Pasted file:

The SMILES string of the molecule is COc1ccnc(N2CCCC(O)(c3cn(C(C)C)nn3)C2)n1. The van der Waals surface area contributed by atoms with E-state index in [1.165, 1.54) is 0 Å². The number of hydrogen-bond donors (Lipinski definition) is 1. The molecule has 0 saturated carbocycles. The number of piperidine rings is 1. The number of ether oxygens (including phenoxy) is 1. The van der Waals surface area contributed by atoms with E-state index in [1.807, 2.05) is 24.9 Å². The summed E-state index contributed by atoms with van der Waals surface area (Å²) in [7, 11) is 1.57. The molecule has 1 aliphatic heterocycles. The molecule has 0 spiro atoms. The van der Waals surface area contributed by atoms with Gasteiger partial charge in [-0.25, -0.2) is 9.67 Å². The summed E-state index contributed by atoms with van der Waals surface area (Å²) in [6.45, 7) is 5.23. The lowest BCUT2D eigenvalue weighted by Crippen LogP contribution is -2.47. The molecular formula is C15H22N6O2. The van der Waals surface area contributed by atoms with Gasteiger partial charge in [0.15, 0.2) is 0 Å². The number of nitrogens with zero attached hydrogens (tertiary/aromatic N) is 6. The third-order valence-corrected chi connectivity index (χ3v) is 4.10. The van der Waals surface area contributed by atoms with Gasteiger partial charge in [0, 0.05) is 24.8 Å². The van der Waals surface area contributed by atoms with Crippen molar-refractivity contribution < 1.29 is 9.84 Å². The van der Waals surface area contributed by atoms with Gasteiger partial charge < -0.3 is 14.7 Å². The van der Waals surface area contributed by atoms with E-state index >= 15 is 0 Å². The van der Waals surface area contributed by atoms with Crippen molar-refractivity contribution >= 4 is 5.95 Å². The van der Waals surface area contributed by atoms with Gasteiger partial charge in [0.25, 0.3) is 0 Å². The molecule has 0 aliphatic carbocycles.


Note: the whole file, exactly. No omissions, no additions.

The SMILES string of the molecule is COc1ccnc(N2CCCC(O)(c3cn(C(C)C)nn3)C2)n1. The van der Waals surface area contributed by atoms with E-state index in [1.165, 1.54) is 0 Å². The number of hydrogen-bond donors (Lipinski definition) is 1. The molecule has 0 saturated carbocycles. The number of piperidine rings is 1. The number of ether oxygens (including phenoxy) is 1. The van der Waals surface area contributed by atoms with E-state index in [1.807, 2.05) is 24.9 Å². The summed E-state index contributed by atoms with van der Waals surface area (Å²) in [7, 11) is 1.57. The molecule has 1 aliphatic heterocycles. The molecule has 0 spiro atoms. The van der Waals surface area contributed by atoms with Gasteiger partial charge in [-0.25, -0.2) is 9.67 Å². The summed E-state index contributed by atoms with van der Waals surface area (Å²) in [6.45, 7) is 5.23. The lowest BCUT2D eigenvalue weighted by Crippen LogP contribution is -2.47. The molecular formula is C15H22N6O2. The van der Waals surface area contributed by atoms with Gasteiger partial charge in [0.15, 0.2) is 0 Å². The number of nitrogens with zero attached hydrogens (tertiary/aromatic N) is 6. The third-order valence-corrected chi connectivity index (χ3v) is 4.10. The van der Waals surface area contributed by atoms with Gasteiger partial charge in [0, 0.05) is 24.8 Å². The van der Waals surface area contributed by atoms with Crippen molar-refractivity contribution < 1.29 is 9.84 Å². The van der Waals surface area contributed by atoms with Gasteiger partial charge < -0.3 is 14.7 Å². The van der Waals surface area contributed by atoms with E-state index >= 15 is 0 Å². The van der Waals surface area contributed by atoms with Crippen molar-refractivity contribution >= 4 is 5.95 Å². The van der Waals surface area contributed by atoms with Gasteiger partial charge in [0.25, 0.3) is 0 Å². The molecule has 0 aliphatic carbocycles.